Larger Condo Unit; Larger Common Expense

A.S. from Hartford County writes:

Dear Mister Condo,

I am and have been concerned how the monthly condo fees are determined. More importantly, I have been concerned about the manner in which special assessments are determined for the upkeep of common access grounds, buildings, etc.. Our association bases both monthly fees and special assessments on the square footage of the owner’s individual condo. I have told the board that this is patently unfair as the owners of the largest condos (there are 4 of us) pay considerably more each and every time there is a raise in monthly fees, or in the case on special assessments. Their answer is “well, you will get more when you sell your unit”. Are there are any regulations concerning this unfairness in either of the examples I have stated?

Mister Condo replies:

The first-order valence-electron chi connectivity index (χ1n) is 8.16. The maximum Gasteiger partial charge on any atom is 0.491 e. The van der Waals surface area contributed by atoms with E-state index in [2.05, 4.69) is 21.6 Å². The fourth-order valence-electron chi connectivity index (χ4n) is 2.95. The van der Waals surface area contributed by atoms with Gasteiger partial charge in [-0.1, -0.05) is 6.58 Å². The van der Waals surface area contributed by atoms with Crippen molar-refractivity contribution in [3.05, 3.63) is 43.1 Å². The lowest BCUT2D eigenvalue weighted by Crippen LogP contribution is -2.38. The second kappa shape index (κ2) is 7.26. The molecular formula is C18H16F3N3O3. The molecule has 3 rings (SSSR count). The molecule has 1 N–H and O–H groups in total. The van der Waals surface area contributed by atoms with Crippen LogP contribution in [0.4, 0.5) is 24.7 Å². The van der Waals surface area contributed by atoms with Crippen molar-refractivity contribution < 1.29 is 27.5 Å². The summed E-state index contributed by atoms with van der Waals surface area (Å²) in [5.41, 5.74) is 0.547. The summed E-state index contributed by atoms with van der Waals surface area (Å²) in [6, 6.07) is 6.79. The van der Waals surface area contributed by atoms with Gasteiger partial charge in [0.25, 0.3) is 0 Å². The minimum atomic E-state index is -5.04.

A.S., yes, there is but I don’t think you will like my answer very much. All common fees are based on a formula outlined in the condominium documents. You have described the “percentage of unit ownership” to a “T”. There are many things that can be used to determine the percentage of unit ownership but it sounds to me that your association simply took the total square footage of all units and then divided by the square footage of the individual units. In the case of you and your three fellow unit owners who own more square footage, you will always pay a larger share of any financial burden than unit owners with less square footage. The Board’s response that “you will get more when you sell your unit” is not necessarily true because market conditions dictate what your unit will be worth. A better response is that during the lifetime of use of the unit, you will enjoy more livable square footage than your neighbors, and for that privilege, you will shoulder a larger burden of shared common expenses and special assessments. Since the percentage of unit ownership formula you are describing is very likely part and parcel of the condo documents you and your neighbors agreed to when you purchased your unit, your argument of unfairness holds no truth. It was clearly identified as part of what you purchased. You are paying your share of the common expense as you agreed when you purchased your unit. No more, no less. Hope that explanation helps. Best wishes!

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